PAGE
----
Tuesday, January 24, 2012

Pass it on to the cats who ask 'Why do folks still use BloggDevil's Advocate: 5 Reasons Why You Should Use Blogger Instead Of WordPress | BloggingPro

Devil's Advocate: 5 Reasons Why You Should Use Blogger Instead Of WordPress | BloggingPro

Since all Five reasons are why I still haven't used WordPress (I have a Wordpress account too btw so that's not it...) I thought I would put this up. I get this question FREQUENTLY myself. It is INDEED where I started at but I've looked into the other options. So far, nothing has moved to the point that I want to move and much like everything other 'fad' in Life, I don't 'move' just 'cause everyone else does. In addition, my main goal is for you to get what I post in some format. As long as you get to read my words when I do write them, I am GOOD. I also don't think my theme looks too bad. (Or any of the past themes I choice..@ the Facebook one before Facebook REALLY TOOK OFF, THE ORIGINAL BLACKBERRY THEME I HAD.... etc, etc..) Anyway...take a look at the reason.

Despite the power and popularity of WordPress amongst the blogging elite (at least upon the Techmeme Leaderboard), Blogger still remains the dominant blogging platform in the world, with the glorious WP coming in at a distant second.
Some in the WordPress faith may wonder why anyone would consider using Blogger, especially since WordPress boasts thousands (or is it tens of thousands?) of plugins, themes and developers–not to mention awesome smartphone apps upon the iPhone, Blackberry and Google’s very own Android OS.
However upon closer examination, BlogSpot fans may not be as “delusional” as some geeks may think for choosing Google over Automattic, as there are at least 5 major advantages of using Blogger instead of WordPress–both WP.com and WP.org.

1) Problogging On Your Domain
No matter how you slice it or dice it, Blogger is just far cheaper when it comes to blogging underneath your custom domain.
Backed by the mighty Google, Blogger is free when it comes to hooking up your domain. WordPress charges you $10 per domain (and that is on top of what you pay for registering your domain elsewhere).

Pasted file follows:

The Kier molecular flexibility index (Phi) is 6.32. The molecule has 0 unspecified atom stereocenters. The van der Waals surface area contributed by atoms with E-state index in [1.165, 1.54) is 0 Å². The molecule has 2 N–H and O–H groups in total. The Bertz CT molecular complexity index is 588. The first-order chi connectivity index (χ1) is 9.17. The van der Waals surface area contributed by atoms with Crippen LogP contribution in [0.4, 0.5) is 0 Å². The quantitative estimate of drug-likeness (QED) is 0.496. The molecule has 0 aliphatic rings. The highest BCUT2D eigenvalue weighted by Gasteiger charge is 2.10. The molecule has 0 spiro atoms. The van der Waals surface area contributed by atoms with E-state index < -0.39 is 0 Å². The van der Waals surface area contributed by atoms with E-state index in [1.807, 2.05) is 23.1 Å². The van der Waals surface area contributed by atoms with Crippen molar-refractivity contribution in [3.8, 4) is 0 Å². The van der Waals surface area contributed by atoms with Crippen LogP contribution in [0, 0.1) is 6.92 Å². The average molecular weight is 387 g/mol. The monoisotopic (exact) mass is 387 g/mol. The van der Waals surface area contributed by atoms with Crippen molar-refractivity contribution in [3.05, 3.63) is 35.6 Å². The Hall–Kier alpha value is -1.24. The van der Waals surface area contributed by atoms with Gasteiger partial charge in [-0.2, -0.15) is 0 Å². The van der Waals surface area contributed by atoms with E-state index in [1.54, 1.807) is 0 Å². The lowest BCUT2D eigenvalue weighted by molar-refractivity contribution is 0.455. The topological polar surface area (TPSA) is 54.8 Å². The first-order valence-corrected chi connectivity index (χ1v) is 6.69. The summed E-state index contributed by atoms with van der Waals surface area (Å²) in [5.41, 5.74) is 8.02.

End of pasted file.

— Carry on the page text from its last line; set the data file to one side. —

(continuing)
While this may seem like a small price to pay, the bill can add up quickly if you own 5 or 6 domains.

2) Image Hosting
When it comes to default image hosting, WordPress beats Blogger 3 times over (as the former offers 3 gigabytes of default space vs Google’s 1 gigabyte).
However when it comes to upgrading to the next level on both accounts, Blogger destroy’s WordPress by offering users 20 GB of space for $5/year while WP.com offers users 5GB of space for about $20/year (note: the options become worse for us WP fans the higher up we go).

3) Video Hosting
If image hosting wasn’t bad enough, the video options alone will make one weep when you consider that WordPress charges users $60/year to use VideoPress–a fee that does not include any extra space.
BlogSpot fans on the other hand are offered video uploading for free (thanks to Google Video), with no limits on space.
4) Themes: Free for thee, but not for me?!
Despite Blogger’s popularity, WordPress (to my knowledge) still has more custom themes than its Google rival. However a new trend that I am noticing is that many premium WordPress themes are available for FREE (or very cheap) on Blogger.
One example (out of many) would be a premium WordPress theme called Church is available for $60 for WP fans. BlogSpot lovers however can get the same exact theme for free.
In fact there are many sites out there (like WordPress To Blogger) that convert premium WordPress themes to Blogger for free or very inexpensive prices (note: I am not sure how legal these businesses are, but thus far they seem to have faced little action against the original creators).
5) Security
This last point is probably debatable, but lets just face the facts: Google has one of the most secure platforms in the world.
Although WordPress.com and many hosting companies (such as Media Temple, Host Monster and GoDaddy) provide excellent security for their customers, the fact that Google can take on foreign hackers from semi-hostile nations speaks volumes about how tough their defenses are.
So is Blogger better than WordPress?
Answer: That depends on who you ask. ;-)